Istanbul, Turkey

Blue Mosque

We went to Istanbul, Turkey for an extremely short trip (or more like a really long layover). After our trek in Nepal, we had to stop in Istanbul, so I figured, why not make a trip out of it?

On December 1, 2019, we flew from Kathmandu to Istanbul. It was an exhausting journey to get to our hotel.

Upon arrival at Istanbul airport, we tried to go through passport control, but found out that we needed to get a visa to enter the country. When we got to the visa line, we found out that it was cash only, and only in certain currencies (not Swiss Francs). So we went to exchange money, then back to the visa line, and finally back to passport control.

Leaving the airport, we got a taxi. The taxi driver said that they took credit cards, but their credit card didn’t work! And on top of everything, the driver added on extra fees. We had to get our hotel to help middleman our transaction and pay the taxi driver up front for us. It was a pain.

I didn’t even want to leave the hotel room after arriving. It was a bad first impression to get. The good thing is, I really love food, so we did it for the food.

various foods from Istanbul

It was around dinner time and all of the restaurant workers were standing outside the restaurants catcalling to get us to come inside to eat. Those kinds of attempts don’t work on me! It makes me feel like your food sucks and cries desperate. I wish there was a way to politely display that I’m not interested, don’t bother me, I already have a place I’m going to, or I already ate, without having to say it constantly.

We walked down the street from our hotel to Tugra Kebab House. The food was decent, chili pepper was spicy, and they had a really tasty apple tea. This area in particular has a lot of good restaurants.

After dinner, we slowly walked back towards our hotel. We stopped inside of a souvenir shop to take a peek at the unusually unique looking goods for sale. While inside, one of the workers began chatting us up. We ended up talking to this guy for almost 30 minutes!! He invited us to join him for some hookah the next day.

For dessert, we went to Cennet Tatlisi for some traditional Turkish sweets before calling it a day.

The next morning, we got an early start to our day. Since our flight was later that evening, we checked out of our room first thing and left our backpacks with the hotel (hidden behind a sofa chair). It seemed a little strange, but the worker assured to us that it would be fine there.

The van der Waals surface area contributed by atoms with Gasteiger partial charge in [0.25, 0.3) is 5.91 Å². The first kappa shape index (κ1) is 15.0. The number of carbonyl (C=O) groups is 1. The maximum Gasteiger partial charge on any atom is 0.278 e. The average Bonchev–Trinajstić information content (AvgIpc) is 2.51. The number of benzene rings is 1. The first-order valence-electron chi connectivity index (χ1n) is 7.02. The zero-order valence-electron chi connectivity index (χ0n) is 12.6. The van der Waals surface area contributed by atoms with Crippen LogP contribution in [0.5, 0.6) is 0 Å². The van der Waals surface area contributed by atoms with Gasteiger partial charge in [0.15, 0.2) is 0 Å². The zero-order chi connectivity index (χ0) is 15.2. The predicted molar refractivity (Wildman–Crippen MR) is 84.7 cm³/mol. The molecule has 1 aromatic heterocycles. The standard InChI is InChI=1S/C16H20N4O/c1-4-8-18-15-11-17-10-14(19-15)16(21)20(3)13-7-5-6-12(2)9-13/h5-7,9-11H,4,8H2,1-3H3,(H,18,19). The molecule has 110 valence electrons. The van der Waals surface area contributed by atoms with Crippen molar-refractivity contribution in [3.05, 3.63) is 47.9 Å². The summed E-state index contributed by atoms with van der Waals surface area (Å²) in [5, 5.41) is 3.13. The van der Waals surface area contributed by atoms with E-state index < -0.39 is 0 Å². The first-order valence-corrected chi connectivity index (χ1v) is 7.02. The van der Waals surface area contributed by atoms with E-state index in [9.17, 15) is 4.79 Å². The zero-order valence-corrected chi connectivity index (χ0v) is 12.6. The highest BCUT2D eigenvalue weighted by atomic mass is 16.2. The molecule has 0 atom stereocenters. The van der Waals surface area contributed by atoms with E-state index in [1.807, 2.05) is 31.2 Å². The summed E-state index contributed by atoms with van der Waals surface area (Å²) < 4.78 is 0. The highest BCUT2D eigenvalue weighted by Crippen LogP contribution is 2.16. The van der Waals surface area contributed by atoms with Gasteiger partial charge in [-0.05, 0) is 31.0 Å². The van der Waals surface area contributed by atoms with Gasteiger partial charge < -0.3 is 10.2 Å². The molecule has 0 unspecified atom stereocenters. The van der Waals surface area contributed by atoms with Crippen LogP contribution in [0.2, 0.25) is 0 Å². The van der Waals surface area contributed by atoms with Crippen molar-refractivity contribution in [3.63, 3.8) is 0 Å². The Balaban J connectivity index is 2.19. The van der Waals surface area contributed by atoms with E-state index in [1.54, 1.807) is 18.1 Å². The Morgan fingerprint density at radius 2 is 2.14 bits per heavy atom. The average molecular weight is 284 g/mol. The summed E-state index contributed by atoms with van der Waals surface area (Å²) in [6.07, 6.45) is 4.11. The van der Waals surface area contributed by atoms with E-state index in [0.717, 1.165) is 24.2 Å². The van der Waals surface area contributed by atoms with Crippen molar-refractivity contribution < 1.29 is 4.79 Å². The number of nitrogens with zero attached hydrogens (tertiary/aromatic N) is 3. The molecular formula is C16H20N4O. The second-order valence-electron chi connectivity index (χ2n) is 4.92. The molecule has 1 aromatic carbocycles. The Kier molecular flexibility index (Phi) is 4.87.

We walked up a street towards the Sultan 3. Ahmed Çeşmesi and Hagia Sophia. The sun was just rising, so it was a tiny bit chilly, but the golden color made it all worth it. There were a ton of large stray dogs laying around this area. I wanted to play with them all!

stray dogs laying outside of a museum in Istanbul

We continued walking towards the nearby park where Erick grabbed this round sesame pretzel looking thing. It was warm and toasty, but also somehow made my mouth kind of dry. There was also a cafe open nearby, so we decided grab a little more to eat and some coffee.

Finally it was time to check out the famed Blue Mosque.

the Blue Mosque in Istanbul at sunrise

Entrance into the Blue Mosque is free. Women just need to make sure that they are properly covered up — scarf to cover your head and wrap for your legs — you can borrow all of this for free, too. Once you pass through the exterior and interior entrance, there will be a carpeted hallway where you need to remove your shoes (socks are okay). There are handy bags provided to carry your shoes in.

The interior and parts of the exterior of the mosque was under restoration while we were visiting. It did feel a little detracting from the overall architectural beauty, but the grand scale of it is still there.

Having seen so many mosques all throughout our travels in Europe, it’s quite impressive to see the ones in Istanbul. They are on a whole other level in comparison.